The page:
New York: 02:29 || London: 07:29 || Mumbai: 10:59 || Singapore: 13:29

Reports US

US stock market daily report (January 22, 2014, Wednesday)

January 23, 2014, Thursday, 01:06 GMT | 20:06 EST | 05:36 IST | 08:06 SGT
Contributed by Millennium Traders

At “The New Digital Context” session Wednesday, during the World Economic Forum in Davos, Switzerland, chief executives from leading tech companies are calling for greater transparency over what user data is collected from governments in the name of security. Participants on the Davos panel welcomed the discussion, even if it is “way overdue”. 
Marissa Mayer, CEO for Yahoo! Inc. (YHOO) said the Obama administration needs to more clearly identify what kind of data is collected by the U.S. National Security Agency and what they are used for, in order to restore confidence in the sector both in the U.S. and internationally. Mayer said, “We need it so we can help our users understand exactly how many requests we are getting and the range of types of requests we are getting. We need to be able to rebuild trust with our users. Usually when you make a trade-off for privacy, it’s very clear what is being looked for and how the information is being used. When you go through security at the airport or when you sign up for a driver’s license, you know exactly what you are disclosing to the government and you know what you get in exchange. I think what’s murky about some of what’s happening today is that people don’t necessarily know what information is being collected and how it’s being used."
Marc Benioff, CEO of, Inc (CRM) said, “Only through the concept of transparency will we get back to trust,” he said. “If everybody saw the details [of the surveillance programs] they would probably be completely comfortable. But because we don’t know what the detail is, that’s what causes the concern. How can you trust something you don’t know? Nobody likes the unknown, so that’s why it needs to get opened up.”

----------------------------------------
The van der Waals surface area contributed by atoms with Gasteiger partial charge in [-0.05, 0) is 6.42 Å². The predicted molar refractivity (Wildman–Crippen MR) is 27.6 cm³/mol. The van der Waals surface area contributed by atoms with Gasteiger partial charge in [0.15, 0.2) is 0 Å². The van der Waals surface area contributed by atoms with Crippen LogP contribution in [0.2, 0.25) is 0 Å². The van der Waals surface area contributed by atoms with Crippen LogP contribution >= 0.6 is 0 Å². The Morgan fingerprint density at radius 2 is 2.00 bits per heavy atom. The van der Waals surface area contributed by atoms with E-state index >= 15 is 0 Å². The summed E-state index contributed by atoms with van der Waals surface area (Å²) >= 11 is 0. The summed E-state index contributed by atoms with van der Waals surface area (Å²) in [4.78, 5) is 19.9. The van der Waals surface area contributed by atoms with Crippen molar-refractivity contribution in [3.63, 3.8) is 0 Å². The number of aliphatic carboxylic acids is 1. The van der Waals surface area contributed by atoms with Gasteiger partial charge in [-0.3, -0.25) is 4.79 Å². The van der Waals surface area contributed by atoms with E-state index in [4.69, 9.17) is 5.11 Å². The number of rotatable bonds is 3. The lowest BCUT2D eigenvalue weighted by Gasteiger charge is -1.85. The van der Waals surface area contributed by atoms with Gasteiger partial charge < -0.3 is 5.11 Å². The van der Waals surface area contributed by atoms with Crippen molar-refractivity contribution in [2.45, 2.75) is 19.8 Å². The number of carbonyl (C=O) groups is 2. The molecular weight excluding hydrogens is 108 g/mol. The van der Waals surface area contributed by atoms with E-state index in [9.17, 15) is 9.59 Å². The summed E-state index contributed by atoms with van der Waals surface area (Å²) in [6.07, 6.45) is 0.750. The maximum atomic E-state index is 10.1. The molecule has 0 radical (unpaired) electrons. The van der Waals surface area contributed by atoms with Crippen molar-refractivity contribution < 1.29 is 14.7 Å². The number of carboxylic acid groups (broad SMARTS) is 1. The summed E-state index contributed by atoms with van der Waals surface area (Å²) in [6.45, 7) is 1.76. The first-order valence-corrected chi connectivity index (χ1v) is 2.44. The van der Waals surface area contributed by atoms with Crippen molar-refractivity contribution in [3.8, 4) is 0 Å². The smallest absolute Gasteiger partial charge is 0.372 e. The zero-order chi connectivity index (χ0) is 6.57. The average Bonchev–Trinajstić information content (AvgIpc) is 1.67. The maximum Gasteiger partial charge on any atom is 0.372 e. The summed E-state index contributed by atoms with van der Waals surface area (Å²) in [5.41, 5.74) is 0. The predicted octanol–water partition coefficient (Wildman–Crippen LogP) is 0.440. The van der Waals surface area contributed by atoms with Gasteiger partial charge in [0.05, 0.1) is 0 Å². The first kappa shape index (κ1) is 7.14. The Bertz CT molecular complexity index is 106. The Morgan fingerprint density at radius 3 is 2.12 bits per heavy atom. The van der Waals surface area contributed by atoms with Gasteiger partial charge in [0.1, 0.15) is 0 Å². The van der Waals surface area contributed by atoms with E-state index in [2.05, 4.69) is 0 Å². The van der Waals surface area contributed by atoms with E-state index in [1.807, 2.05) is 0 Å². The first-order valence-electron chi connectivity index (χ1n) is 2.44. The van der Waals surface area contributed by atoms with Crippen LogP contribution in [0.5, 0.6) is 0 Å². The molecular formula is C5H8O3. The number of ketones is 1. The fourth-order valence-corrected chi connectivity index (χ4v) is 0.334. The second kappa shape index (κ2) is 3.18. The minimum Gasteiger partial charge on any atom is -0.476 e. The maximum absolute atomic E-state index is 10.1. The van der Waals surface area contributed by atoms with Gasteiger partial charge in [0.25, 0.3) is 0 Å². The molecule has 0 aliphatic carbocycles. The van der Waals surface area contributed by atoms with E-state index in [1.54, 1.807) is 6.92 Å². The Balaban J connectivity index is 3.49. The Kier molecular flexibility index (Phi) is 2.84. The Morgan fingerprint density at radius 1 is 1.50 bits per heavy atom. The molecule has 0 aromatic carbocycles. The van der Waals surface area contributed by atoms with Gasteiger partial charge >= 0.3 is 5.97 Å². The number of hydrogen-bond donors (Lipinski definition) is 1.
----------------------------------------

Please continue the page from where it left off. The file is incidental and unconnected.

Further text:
Gavin Patterson, CEO for BT Group said 100% privacy would be unlikely, because it would mean 0% national security. Patterson said, “I think when it comes down to it, people recognize they have to give up some of that privacy in order to be protected.”
Randall Stephenson, CEO for AT&T welcomed the transparency debate, noting that users need to dictate themselves how they want to own the data. Stephenson said, “We came out of 9/11 in 2001 and the pendulum really swung toward security. Now people are saying security vs. privacy, there’s a balance here. And I think at the end of the day the customer needs to have a lot to say in where that pendulum sits. 
President Barrack Obama announced plans on Friday, to tighten the government’s mass collection of phone data and adopted new privacy protection for non-U.S. citizens. The initiatives got a lukewarm response, with critics saying the president hasn’t done enough to reform the NSA. Obama is expected to ask Congress to set out new rules on how data is stored and used by the NSA. The rules are expected to put stronger controls in place on the wholesale harvesting of mobile phone data and widespread surveillance operations on heads of state and non-U.S. governments.